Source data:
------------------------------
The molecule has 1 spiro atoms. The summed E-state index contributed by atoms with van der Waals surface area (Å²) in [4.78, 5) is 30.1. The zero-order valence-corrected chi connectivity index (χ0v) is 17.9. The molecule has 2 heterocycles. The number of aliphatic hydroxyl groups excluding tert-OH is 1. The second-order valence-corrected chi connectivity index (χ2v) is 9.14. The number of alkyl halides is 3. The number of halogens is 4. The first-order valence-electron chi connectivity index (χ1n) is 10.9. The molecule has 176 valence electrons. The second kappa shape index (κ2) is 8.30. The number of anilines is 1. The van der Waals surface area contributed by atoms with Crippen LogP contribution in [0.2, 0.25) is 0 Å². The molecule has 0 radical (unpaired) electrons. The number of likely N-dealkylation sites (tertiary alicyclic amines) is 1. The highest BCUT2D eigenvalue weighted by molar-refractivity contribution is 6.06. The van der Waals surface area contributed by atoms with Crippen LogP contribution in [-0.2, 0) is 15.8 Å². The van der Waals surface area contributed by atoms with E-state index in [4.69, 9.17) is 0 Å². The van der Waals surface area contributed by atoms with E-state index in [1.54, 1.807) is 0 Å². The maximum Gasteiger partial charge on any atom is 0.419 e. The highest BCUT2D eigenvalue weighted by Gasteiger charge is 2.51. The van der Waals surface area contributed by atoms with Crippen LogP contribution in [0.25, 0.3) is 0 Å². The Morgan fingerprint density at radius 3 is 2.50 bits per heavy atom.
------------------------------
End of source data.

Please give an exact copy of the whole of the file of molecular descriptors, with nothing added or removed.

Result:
The molecule has 1 spiro atoms. The summed E-state index contributed by atoms with van der Waals surface area (Å²) in [4.78, 5) is 30.1. The zero-order valence-corrected chi connectivity index (χ0v) is 17.9. The molecule has 2 heterocycles. The number of aliphatic hydroxyl groups excluding tert-OH is 1. The second-order valence-corrected chi connectivity index (χ2v) is 9.14. The number of alkyl halides is 3. The number of halogens is 4. The first-order valence-electron chi connectivity index (χ1n) is 10.9. The molecule has 176 valence electrons. The second kappa shape index (κ2) is 8.30. The number of anilines is 1. The van der Waals surface area contributed by atoms with Crippen LogP contribution in [0.2, 0.25) is 0 Å². The molecule has 0 radical (unpaired) electrons. The number of likely N-dealkylation sites (tertiary alicyclic amines) is 1. The highest BCUT2D eigenvalue weighted by molar-refractivity contribution is 6.06. The van der Waals surface area contributed by atoms with Crippen LogP contribution in [-0.2, 0) is 15.8 Å². The van der Waals surface area contributed by atoms with E-state index in [4.69, 9.17) is 0 Å². The van der Waals surface area contributed by atoms with E-state index in [1.54, 1.807) is 0 Å². The maximum Gasteiger partial charge on any atom is 0.419 e. The highest BCUT2D eigenvalue weighted by Gasteiger charge is 2.51. The van der Waals surface area contributed by atoms with Crippen LogP contribution in [0.25, 0.3) is 0 Å². The Morgan fingerprint density at radius 3 is 2.50 bits per heavy atom.